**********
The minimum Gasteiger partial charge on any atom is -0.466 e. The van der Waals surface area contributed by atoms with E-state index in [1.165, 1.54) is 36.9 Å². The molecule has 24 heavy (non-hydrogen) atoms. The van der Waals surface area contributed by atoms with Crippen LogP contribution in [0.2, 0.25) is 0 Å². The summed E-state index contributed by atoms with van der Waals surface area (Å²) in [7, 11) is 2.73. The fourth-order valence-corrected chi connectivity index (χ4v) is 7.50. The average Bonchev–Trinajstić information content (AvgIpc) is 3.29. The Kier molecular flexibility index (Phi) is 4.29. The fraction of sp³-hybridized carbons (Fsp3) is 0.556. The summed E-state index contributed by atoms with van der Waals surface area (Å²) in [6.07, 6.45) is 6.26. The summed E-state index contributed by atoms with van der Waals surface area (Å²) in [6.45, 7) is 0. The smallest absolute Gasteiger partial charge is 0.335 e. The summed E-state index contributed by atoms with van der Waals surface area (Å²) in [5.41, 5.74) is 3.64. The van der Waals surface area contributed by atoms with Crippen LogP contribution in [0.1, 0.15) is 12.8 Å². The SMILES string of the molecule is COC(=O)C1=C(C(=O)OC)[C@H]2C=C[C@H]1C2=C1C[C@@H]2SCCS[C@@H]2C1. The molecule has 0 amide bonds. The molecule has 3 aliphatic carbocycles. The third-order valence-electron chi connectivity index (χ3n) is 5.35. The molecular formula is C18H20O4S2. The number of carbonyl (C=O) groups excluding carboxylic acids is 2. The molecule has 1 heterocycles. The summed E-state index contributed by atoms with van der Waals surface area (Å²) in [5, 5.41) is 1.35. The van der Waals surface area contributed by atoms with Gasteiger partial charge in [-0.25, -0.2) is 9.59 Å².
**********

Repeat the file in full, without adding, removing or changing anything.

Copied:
The minimum Gasteiger partial charge on any atom is -0.466 e. The van der Waals surface area contributed by atoms with E-state index in [1.165, 1.54) is 36.9 Å². The molecule has 24 heavy (non-hydrogen) atoms. The van der Waals surface area contributed by atoms with Crippen LogP contribution in [0.2, 0.25) is 0 Å². The summed E-state index contributed by atoms with van der Waals surface area (Å²) in [7, 11) is 2.73. The fourth-order valence-corrected chi connectivity index (χ4v) is 7.50. The average Bonchev–Trinajstić information content (AvgIpc) is 3.29. The Kier molecular flexibility index (Phi) is 4.29. The fraction of sp³-hybridized carbons (Fsp3) is 0.556. The summed E-state index contributed by atoms with van der Waals surface area (Å²) in [6.07, 6.45) is 6.26. The summed E-state index contributed by atoms with van der Waals surface area (Å²) in [6.45, 7) is 0. The smallest absolute Gasteiger partial charge is 0.335 e. The summed E-state index contributed by atoms with van der Waals surface area (Å²) in [5.41, 5.74) is 3.64. The van der Waals surface area contributed by atoms with Crippen LogP contribution in [0.1, 0.15) is 12.8 Å². The SMILES string of the molecule is COC(=O)C1=C(C(=O)OC)[C@H]2C=C[C@H]1C2=C1C[C@@H]2SCCS[C@@H]2C1. The molecule has 0 amide bonds. The molecule has 3 aliphatic carbocycles. The third-order valence-electron chi connectivity index (χ3n) is 5.35. The molecular formula is C18H20O4S2. The number of carbonyl (C=O) groups excluding carboxylic acids is 2. The molecule has 1 heterocycles. The summed E-state index contributed by atoms with van der Waals surface area (Å²) in [5, 5.41) is 1.35. The van der Waals surface area contributed by atoms with Gasteiger partial charge in [-0.25, -0.2) is 9.59 Å².